13 October 2004


Wednesday: In the morning my client is charged with malicious wounding. The prosecution offers to drop it from malicious to unlawful wounding which will change it from a 5-20 years to 0-5. I don't think that the facts are appropriate for a malicious wounding but they are bad enough they could support all sorts of other charges (including, possibly, attempted murder) so Client decides to take the plea agreement.

In the afternoon I have two cases. The first is an Indian guy who is charged with sexual battery. My client's English is terrible so a buddy of his has come to court to translate for him. The complaining witness testifies that she came into a store cashed in a couple lottery tickets, my client told her she was beautiful, came out from behind the counter, and squeezed her breast. Next comes my client's tortured testimony. Part of the problem was that my client has some English and tries to answer some questions before they are translated even though he doesn't fully understand them. Eventually Client testifies that he looked at the woman like a motherly figure and hugged her in congratulations but didn't squeeze her breast. I point out to the judge that neither witness had been impeached, no third party witness, and no way that it rises to above a reasonable doubt. The judge starts to talk and won't look at me. He locks in on the prosecutor and won't even look over at me. He explains how if this woman were going to lie he expects that she would have come up with a better story than that and that lends more credibility to her story. He then sentences my client to 60 days but suspends it all. Standing there a little peeved, I scribble across the folder LBG conviction1 and ask for bond to carry over for the appeal. The judge grants it and I leave quickly with my clients before I say or do something stupid. My client, not coming into the process with a whole lot of confidence, decides to stand pat rather than appeal.

Then I go down the hall for the next client. It's a kid who got pulled over for the DUI and managed to multiply it into underage possession, refusal of a breath test, and obstruction. The officer tells me that the kid spat at him but I don't believe it. This officer is a walking example of why Defense attorneys should be given copies of the police report. I know from previous experience that he will hmmm . . . ah . . . (how to put this delicately?) . . . "exaggerate" when he talks to the defense attorney but tell the truth when in front of the judge2. The prosecutor will drop the refusal but nothing else. She agrees to 30 days on the obstruction and 4 days on the DUI (a total of 17 actual days in jail); all of this can be done on work release and I will ask the judge to give my client a few days before he has to report to jail to set up work release. Client agrees to take the deal. So we go up, plead guilty, and things start going wrong. First the judge asks the officer the purely pro forma question, "Was there anything unusual about this case?" Of course, we all know there is something unusual about this case; officers don't file obstruction charges unless the Defendant did something to tick them off. Still, most officers have the grace - once a deal is reached - to give a perfunctory statement and move on. This officer - Nope: "Yes, your honor, this was very aggravated . . ." And he's off to the races talking about all sorts of stuff which is not actually pertinent to any of the charges - all of which shows my client was acting like a jerk that night. Finally, after this show of bad form, the judge finds my client guilty. Before sentencing the judge asks my client the purely pro forma question, "Would you like to say anything before I sentence you?" Then my client is off to the races: "Judge, can I please have weekend time? I mean the officer caught me on a bad day. And it didn't happen like he said. He was rude . . " At this point I break in and whisper something to Client who shuts up. I then tell the judge that my client is standing before him accepting full responsibility for his actions, ask him to accept the deal, and ask for my client to have until the beginning of the next week to report to the jail so he can arrange for work release and keep his job. The first words out of the judge's mouth are, "Despite Mr. Lammers' assertions, I don't think you are accepting responsibility for your actions . . ." And the lecture continues from there. Client tries to interrupt the judge - I stop him. Client again tries to interrupt the judge and the judge fusses at him about it. In the end (and in a minor miracle) the judge upholds the deal with a minor tweak (a little more suspended time) but he won't let my client delay reporting to the jail (which, in effect, means no work release). I walk Client back to the holding cell and, in front of the deputy, he starts yelling at me about how he could have done a better job if he'd represented himself.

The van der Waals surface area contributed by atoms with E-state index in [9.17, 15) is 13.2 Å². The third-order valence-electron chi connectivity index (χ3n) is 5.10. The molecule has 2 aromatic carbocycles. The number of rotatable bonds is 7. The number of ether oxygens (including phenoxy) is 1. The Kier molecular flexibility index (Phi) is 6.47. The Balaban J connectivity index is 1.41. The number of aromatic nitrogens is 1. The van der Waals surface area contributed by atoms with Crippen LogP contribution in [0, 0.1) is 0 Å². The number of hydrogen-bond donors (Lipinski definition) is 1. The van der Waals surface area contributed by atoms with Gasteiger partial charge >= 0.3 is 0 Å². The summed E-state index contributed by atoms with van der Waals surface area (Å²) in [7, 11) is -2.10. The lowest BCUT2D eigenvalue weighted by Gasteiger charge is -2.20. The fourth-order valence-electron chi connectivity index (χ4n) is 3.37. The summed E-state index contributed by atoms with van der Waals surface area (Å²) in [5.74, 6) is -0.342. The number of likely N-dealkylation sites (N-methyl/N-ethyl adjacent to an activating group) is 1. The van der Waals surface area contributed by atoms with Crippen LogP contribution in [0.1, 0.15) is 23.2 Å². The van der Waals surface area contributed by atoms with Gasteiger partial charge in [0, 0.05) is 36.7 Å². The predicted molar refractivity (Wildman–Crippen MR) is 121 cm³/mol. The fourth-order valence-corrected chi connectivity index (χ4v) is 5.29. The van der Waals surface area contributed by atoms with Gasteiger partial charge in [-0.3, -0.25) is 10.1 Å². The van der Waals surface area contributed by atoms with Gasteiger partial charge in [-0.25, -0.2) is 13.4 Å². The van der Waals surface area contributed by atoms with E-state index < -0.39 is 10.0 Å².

1 Which, after a couple days reflection is unfair. If I'd have been the judge and the story had unfolded like it did in the courtroom I might have reached the same result. Unfortunately, I think most of the damage is done well before court. If my client had had enough of a grasp of English to understand exactly what he was charged with and say, "I DID WHAT?!?" when the officer came to talk to him; if there wasn't the stereotype that all of "them" come from those evil take advantage of women societies; if everybody wasn't watching "them" because "they" are all potential terrorists; if . . . if . . . if . . .

2 To be fair, I was talking to another Defense attorney today and asked him about this and he disagreed with me. As well, he's not one of the "most watched" that everybody talks about. Maybe it's just me.

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